HomeReal EstateBeyond The BuildingConnecting the City: The Bridges of NYC

Connecting the City: The Bridges of NYC

The island of Manhattan seems so connected to its outside world. It’s even often said that NYC is the center of the universe. But when it comes to physically either leaving or coming to the island, you’ll have the option of 21 different bridges to get you where you’re going, which is nothing short of incredible. So we’re here to celebrate some of the urban jungle’s most iconic travel options and a little about their colorful history.

The Brooklyn Bridge

No bridge is more iconic to the New York skyline than the bridge connecting lower Manhattan to the borough across the East River, Brooklyn. This Neo-Gothic beauty is one of the oldest passenger car bridges in the country. It’s a combination of cable and suspension and was the first steel-wire bridge ever constructed. In the late 1880s, compartments located in the anchorages of the bridges were rented out to fund its construction. Some were even used to store wine! How very New York of them.


The Manhattan Bridge

East of the Brooklyn Bridge sits its wildly popular neighbor, The Manhattan Bridge. This bridge connects lower Manhattan, near Chinatown, to the DUMBO region of Brooklyn. The bridge opened in 1909 as a modern suspension bridge across the East River and is one of the most photographed bridges in all of NYC.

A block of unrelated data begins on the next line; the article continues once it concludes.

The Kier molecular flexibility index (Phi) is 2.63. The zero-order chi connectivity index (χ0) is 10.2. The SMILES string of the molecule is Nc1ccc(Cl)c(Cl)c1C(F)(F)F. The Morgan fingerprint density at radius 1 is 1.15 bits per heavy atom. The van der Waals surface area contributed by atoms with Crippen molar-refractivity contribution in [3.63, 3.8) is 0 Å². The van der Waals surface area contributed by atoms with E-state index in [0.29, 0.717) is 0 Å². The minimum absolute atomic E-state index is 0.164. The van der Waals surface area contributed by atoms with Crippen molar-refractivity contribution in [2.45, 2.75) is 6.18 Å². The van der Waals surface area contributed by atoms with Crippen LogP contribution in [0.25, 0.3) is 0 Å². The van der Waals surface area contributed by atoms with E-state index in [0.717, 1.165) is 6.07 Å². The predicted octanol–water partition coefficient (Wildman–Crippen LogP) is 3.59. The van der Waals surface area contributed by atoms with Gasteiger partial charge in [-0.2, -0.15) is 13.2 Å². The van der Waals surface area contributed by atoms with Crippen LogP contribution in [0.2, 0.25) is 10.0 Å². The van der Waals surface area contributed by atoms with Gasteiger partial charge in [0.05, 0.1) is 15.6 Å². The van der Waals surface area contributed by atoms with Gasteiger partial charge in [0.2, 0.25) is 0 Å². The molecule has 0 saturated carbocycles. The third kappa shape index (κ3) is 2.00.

The Williamsburg Bridge

As we move uptown along the East River, the next bustling NYC bridge is The Williamsburg Bridge that connects the Lower East Side of Manhattan with the Williamsburg neighborhood in Brooklyn. More than 140,000 drivers cross the Williamsburg Bridge daily as it’s a pivotal Manhattan connector to both Queens and Brooklyn. While it doesn’t carry the beauty of The Brooklyn or Manhattan bridges, in our opinion, its classic structure and hipster pedestrians make it a popular NYC thoroughfare nonetheless.

The Queensboro Bridge

Further north, you’ll find the tall, vast statement bridge that is The Queensboro. This bridge connects the Upper East Side of Manhattan with Long Island City in Queens. The massive double-decker structure was completed in 1909 and cost both $18 million and 50 lives of those working on it. 

The George Washington Bridge

Across the island of Manhattan spanning the Hudson River connecting Washington Heights and Fort Lee, New Jersey, you’ll find The George Washington Bridge. This bridge is a bit younger than its counterparts we’ve already mentioned and was built in 1931. But what charm it loses with less history it makes up with function. This bridge boasts over a million vehicles per year and 14 car lanes, making it the world’s busiest and largest motor vehicle bridge. Its other claims-to-fame include a 19-year-old pilot making an emergency landing on it after an engine failure in 1966. Maybe this bridge has a little history after all.

The Robert F. Kennedy/Triborough Bridge

The RFK/Triborough Bridge is less of a bridge and more of an entire complex. It comprises three separate long-span bridges, some smaller bridges, highways, parks, and offices. This overachiever also connects Manhattan, Queens, and the Bronx. The complex is close to the George Washington Bridge and was completed in 1936, with some delays due to the Great Depression. And it wasn’t a cheap one – it cost $60 million at the time and was more expensive to build than the Hoover Dam.

Traveling across the city that never sleeps isn’t always easy or quick, but the city’s many iconic bridges have made life a little easier. However, these bridges were expensive to build and also cost many lives of those creating them. We can all appreciate them today for their beauty, vastness, and history.